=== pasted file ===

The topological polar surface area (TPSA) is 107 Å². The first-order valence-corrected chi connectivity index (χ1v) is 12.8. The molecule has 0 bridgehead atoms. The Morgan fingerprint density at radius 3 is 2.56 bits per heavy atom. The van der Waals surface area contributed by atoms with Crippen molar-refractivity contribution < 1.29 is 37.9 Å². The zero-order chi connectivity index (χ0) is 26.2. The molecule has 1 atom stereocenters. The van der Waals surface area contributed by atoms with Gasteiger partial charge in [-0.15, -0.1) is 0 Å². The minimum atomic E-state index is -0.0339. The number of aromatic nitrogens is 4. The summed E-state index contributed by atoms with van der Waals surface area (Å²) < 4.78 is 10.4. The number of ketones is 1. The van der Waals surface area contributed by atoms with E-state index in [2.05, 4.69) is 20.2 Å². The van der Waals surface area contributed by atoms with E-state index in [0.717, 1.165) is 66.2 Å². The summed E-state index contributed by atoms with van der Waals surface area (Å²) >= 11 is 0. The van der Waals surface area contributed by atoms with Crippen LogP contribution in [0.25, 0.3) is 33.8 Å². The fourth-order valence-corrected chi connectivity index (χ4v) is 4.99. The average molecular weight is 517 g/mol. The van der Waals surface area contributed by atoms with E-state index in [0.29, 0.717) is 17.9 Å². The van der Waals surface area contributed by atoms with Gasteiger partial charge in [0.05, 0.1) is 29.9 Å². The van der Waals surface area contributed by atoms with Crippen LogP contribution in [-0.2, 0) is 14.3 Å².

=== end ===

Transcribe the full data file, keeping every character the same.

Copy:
The topological polar surface area (TPSA) is 107 Å². The first-order valence-corrected chi connectivity index (χ1v) is 12.8. The molecule has 0 bridgehead atoms. The Morgan fingerprint density at radius 3 is 2.56 bits per heavy atom. The van der Waals surface area contributed by atoms with Crippen molar-refractivity contribution < 1.29 is 37.9 Å². The zero-order chi connectivity index (χ0) is 26.2. The molecule has 1 atom stereocenters. The van der Waals surface area contributed by atoms with Gasteiger partial charge in [-0.15, -0.1) is 0 Å². The minimum atomic E-state index is -0.0339. The number of aromatic nitrogens is 4. The summed E-state index contributed by atoms with van der Waals surface area (Å²) < 4.78 is 10.4. The number of ketones is 1. The van der Waals surface area contributed by atoms with E-state index in [2.05, 4.69) is 20.2 Å². The van der Waals surface area contributed by atoms with E-state index in [0.717, 1.165) is 66.2 Å². The summed E-state index contributed by atoms with van der Waals surface area (Å²) >= 11 is 0. The van der Waals surface area contributed by atoms with Crippen LogP contribution in [0.25, 0.3) is 33.8 Å². The fourth-order valence-corrected chi connectivity index (χ4v) is 4.99. The average molecular weight is 517 g/mol. The van der Waals surface area contributed by atoms with E-state index in [0.29, 0.717) is 17.9 Å². The van der Waals surface area contributed by atoms with Gasteiger partial charge in [0.05, 0.1) is 29.9 Å². The van der Waals surface area contributed by atoms with Crippen LogP contribution in [-0.2, 0) is 14.3 Å².